1810, one do. in 49 or 50 do, The same good effects, by a regular system of management; and by timely precautions in preventing or destroying contagion by white-washing, fumigation, dry air, and cleanliness, have been experienced in those great national institutions where disease and mortality once most prevailed; namely, in prisons, in hospitals, and in the army and navy.

If the jail fever, as it is usually called, once so common and so fatal, should by chance now show itself, it is subdued immediately. The prison-ships and establishments on shore for prisoners of war, who are, of all others, most difficult to manage, were, nevertheless, kept in such clean, dry, and excellent order, that, though more than 70,000 prisoners were at one time in confinement, no contagious fever was known in any of them. A petition from certain prisoners at Dartmoor was sent to Mr. Whitbread, complaining, among other grievances, of the sick being neglected. A commission, composed of Lieutenant-General Stephens, Rear Admiral Martin, and Mr. Hawker, a justice of the peace of Plymouth, was in consequence deputed to inquire into the truth of the alleged grievances; the petition was disowned instantly by the body of the prisoners, amounting then to 8000; and the three who had

* Nothing but the most rigid cleanliness will prevent animal matter from creating cutaneous disorders, and, we believe, even worse complaints. The upper classes of Chinese, whose silken vests contiguous to the skin are seldom changed till worn out, are, almost

a man, either infected with the itch or the leprosy, or swarming with vermin; which, we believe too, Aannel is equally efficacious in promoting.

sent

sent it were ashamed and repentali, and denied that they had any cause of complaint. “We observed,' says the report, ' in passing through the three first prisons, that the men had a very striking appearance of good health ; and, with the exception of the fourth, which contains the prisoners who call themselves Romans,* their health is universally good.' Previously to this complaint, a person, who has since fled from justice, attempted to raise a clamour against the prison, by representing it as a scene of wretchedness and mortality. In consequence of this, it was visited by a member of the Transport Board in 1811. The number of prisoners then in confinement amounted to 6572, of whom 36 only were in the hospital, and one had died in the course of the week; an example of health not to be found, perhaps, in an equal popułation, either in this or any other country.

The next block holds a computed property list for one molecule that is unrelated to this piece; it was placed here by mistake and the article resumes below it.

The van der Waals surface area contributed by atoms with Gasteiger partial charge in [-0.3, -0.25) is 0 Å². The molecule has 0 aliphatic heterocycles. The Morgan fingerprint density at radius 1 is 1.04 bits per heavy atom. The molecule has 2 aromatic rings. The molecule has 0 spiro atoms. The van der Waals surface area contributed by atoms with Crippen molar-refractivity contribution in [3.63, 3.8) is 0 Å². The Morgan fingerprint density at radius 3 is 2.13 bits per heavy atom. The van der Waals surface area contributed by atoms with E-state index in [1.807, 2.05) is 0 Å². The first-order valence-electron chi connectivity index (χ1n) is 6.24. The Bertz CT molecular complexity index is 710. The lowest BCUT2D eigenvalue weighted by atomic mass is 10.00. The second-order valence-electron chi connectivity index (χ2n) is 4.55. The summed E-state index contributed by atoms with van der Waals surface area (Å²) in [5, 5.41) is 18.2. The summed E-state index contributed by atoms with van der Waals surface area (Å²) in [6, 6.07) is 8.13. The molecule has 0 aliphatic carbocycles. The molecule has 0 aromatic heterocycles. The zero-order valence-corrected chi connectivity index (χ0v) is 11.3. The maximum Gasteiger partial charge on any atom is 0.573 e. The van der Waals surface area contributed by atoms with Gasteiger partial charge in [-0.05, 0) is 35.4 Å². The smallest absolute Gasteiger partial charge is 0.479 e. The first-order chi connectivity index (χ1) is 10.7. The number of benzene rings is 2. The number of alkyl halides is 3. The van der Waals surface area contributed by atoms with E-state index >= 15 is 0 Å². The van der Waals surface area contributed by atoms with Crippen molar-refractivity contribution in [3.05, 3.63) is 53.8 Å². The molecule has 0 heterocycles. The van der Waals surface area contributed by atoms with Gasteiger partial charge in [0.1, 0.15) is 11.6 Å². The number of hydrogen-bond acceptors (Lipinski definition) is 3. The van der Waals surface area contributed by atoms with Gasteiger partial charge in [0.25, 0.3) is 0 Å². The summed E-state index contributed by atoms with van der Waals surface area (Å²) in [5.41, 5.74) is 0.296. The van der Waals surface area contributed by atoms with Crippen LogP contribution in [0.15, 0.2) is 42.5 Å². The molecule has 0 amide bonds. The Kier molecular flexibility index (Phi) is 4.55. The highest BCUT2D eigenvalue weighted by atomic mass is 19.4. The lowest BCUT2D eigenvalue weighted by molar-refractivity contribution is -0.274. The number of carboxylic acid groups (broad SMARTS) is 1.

It is well known, that in Greenwich and Chelsea Hospitals, into which are admitted only worn-out, disabled, and helpless seamen and soldiers, there are to be found more instances of longevity than in any other bodies of men whatever.

That part of the army which has been serving abroad has suffered much from battle and disease; but, in the navy, the mortality has been incredibly small; and, as very erroneous ideas are entertained on this subject, our readers will be gratified to see the result of the official returns, which is as curious as it is satisfactory. Seamen and Marines.

Seamen and Marines. There were on board

Died of the ships On 1st Jan. 1811--138,581 disease, In1810--5,183 of war in 1st Jan. 1812--136,778 drowned, 1811-4,265

1st Jan. 1813–138,324 and killed 1812-4,211 of the

in battle. world,

Thus it appears that the average number of the crews of His Majesty's ships, taken for three years, amounted to 137,894: and that the average deaths in the year by disease, accident, and battle, amounted to 4,554, being one in 30,927, or little more than one

all parts

* These persons, to the aniount of some hundreds, exhibited a striking and detestable scene of depravity. These wretches, who were headed by a person calling himself General of the Romans,' are thus described :- Regardless of every principle of religion, they absolutely forfeit all claim to be considered as human beings, by the practice of the most detestable and abuininable vices ; they go nearly naked, some of them quite so, from gambling away their clothes. Some liave been starved to death by gambling away their provisions, a practice which has been discovered to extend even to their provisions for months to come; and the countenances of many whom we saw denoted a degree of wretchedness that exceeds all description. It appears, that the experiment of placing armed soldiers over them, to compel them to eat their food, was resorted to, but this was soon found to be unsafe, with a people as ferocious as they were infamous.